“Fighting Nemo!” warns the headline in the New York Daily News. “City braces for the mega-Nor’easter with the cute name and the blizzard conditions.” It seems to one jaded observer, who wrote a “weather” story or two for the Daily News a decade or three ago, that they are making storms the way they used to not make storms. “They” being the media and marketers who know that an apple is just an apple until it’s a Jazz.
It turns out that The Weather Channel is the deus ex machina behind the christening of these winter storms -– although monikers such as Caesar, Brutus, Plato, Yogi, and Zeus are decidedly B.C. -– and not the National Weather Service, which has been naming hurricanes and tropical storms for decades with an understanding that “the use of short, distinctive given names in written as well as spoken communications is quicker and less subject to error than the older more cumbersome latitude-longitude identification methods,” as a Commerce Dept. webpage puts it.
“The fact is, a storm with a name is easier to follow, which will mean fewer surprises and more preparation,” concurs the Weather Channel’s Bryan Norcross. It’s also easier to build a media event – and viewership around. But not everybody is buying in. In fact, the National Weather Service “has advised its forecasters not to follow the channel’s lead," the New York Times’ Brian Stelter informs us in a “Media Decoder” blog post.
“Many reporters and weather experts continue to roll their eyes at the channel’s storm-naming, just as they did when it was announced last November,” he continues. “It’s widely viewed as a marketing ploy, even though some skeptics admit that the names help raise awareness about storms.”
And it also makes for a handy Twitter hashtag, of course. Roll our eyes as we might, cynics are not downplaying the potential havoc and danger posed by Nemo, however.
“This is a very dangerous storm,” according to Jerome Hauer, a man bearing a title that is almost a tweet in and of itself (Commissioner of the [New York] State Division of Homeland Security and Emergency Services). Better yet, he’s suggested that you stay home today, if you can, or at least plan to leave your workplace early because “travel will be almost impossible” this evening, David Seifman and Andy Soltis report in the New York Post. (For the record, their story uses Nemo in the lede but not the hed. But how much you wanna bet that changes by tomorrow?).
Schools have been closed, flights and trains out of New York and Boston suspended, and lines are forming at some gas stations, Marc Santora informs us in the New York Times’ main story about the “major winter storm … that forecasters said could be the heaviest snowfall for some cities in the Northeast in a century.” But, tellingly perhaps, and in the grand tradition of the Old Gray Lady of a bygone era, Santora’s piece refrains from calling the “weather event” by its tabloidy name, Nemo.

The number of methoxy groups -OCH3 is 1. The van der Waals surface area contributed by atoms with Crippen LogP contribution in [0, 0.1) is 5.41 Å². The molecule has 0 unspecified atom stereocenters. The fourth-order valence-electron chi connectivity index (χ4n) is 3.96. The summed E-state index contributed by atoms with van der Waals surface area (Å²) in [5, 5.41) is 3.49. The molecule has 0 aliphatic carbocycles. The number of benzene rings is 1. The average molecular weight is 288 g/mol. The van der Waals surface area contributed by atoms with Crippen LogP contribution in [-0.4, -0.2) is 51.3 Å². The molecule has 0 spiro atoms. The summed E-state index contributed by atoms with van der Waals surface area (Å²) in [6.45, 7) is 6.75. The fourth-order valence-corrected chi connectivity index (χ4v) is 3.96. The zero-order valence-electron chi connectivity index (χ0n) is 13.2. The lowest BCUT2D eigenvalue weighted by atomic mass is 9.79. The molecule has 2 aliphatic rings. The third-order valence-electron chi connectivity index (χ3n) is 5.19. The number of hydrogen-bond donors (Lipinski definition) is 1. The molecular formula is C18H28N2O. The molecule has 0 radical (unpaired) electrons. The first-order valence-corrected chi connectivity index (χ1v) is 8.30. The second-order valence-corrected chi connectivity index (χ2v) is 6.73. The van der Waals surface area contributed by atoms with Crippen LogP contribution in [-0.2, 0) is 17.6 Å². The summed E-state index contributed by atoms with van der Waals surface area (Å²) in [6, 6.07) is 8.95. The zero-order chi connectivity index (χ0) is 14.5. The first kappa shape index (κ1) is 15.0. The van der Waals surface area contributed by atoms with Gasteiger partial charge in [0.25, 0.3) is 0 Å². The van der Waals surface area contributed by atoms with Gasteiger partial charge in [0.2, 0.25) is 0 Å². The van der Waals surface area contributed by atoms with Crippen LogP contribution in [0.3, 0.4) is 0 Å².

Adam Martin explicates some of the proper names given to the season’s winter storms in a piece in New York’s “Daily Intelligencer” this morning with a playful series of “really thoughs.” For example, the Weather Channel would have us believe that Draco was “the first legislator of Athens in Ancient Greece." Writes Martin: “Really though: Obviously, this is a reference to Draco Malfoy, the notoriously conniving bad guy and bully in the Harry Potter series….But yeah, first legislator in Ancient Greece, too.”
But fret not at a lost opportunity as you get the snow shovels and non-clumping cat litter ready between Skypes with clients and colleagues from your home digs today. There are other naming-opportunities-in-the-making for branding types looking to make an impact on the world beyond the shopping cart.
For example, scientists believe they have found humankind’s common ancestor with other mammals -- “a roughly rat-sized animal that weighed no more than half a pound, had a long furry tail and lived on insects,” John Noble Wilford reports in a front page story in today’s New York Times.
What’s it called, you ask? Protungulatum donnae. Turns out that “until now [it] has been so obscure that it lacks a colloquial nickname,” Noble Wilford tells us. If ever there was a job for the scions of Leo Burnett, dubber of Tony the Tiger, Morris the Cat and Charlie the Tuna, this is it.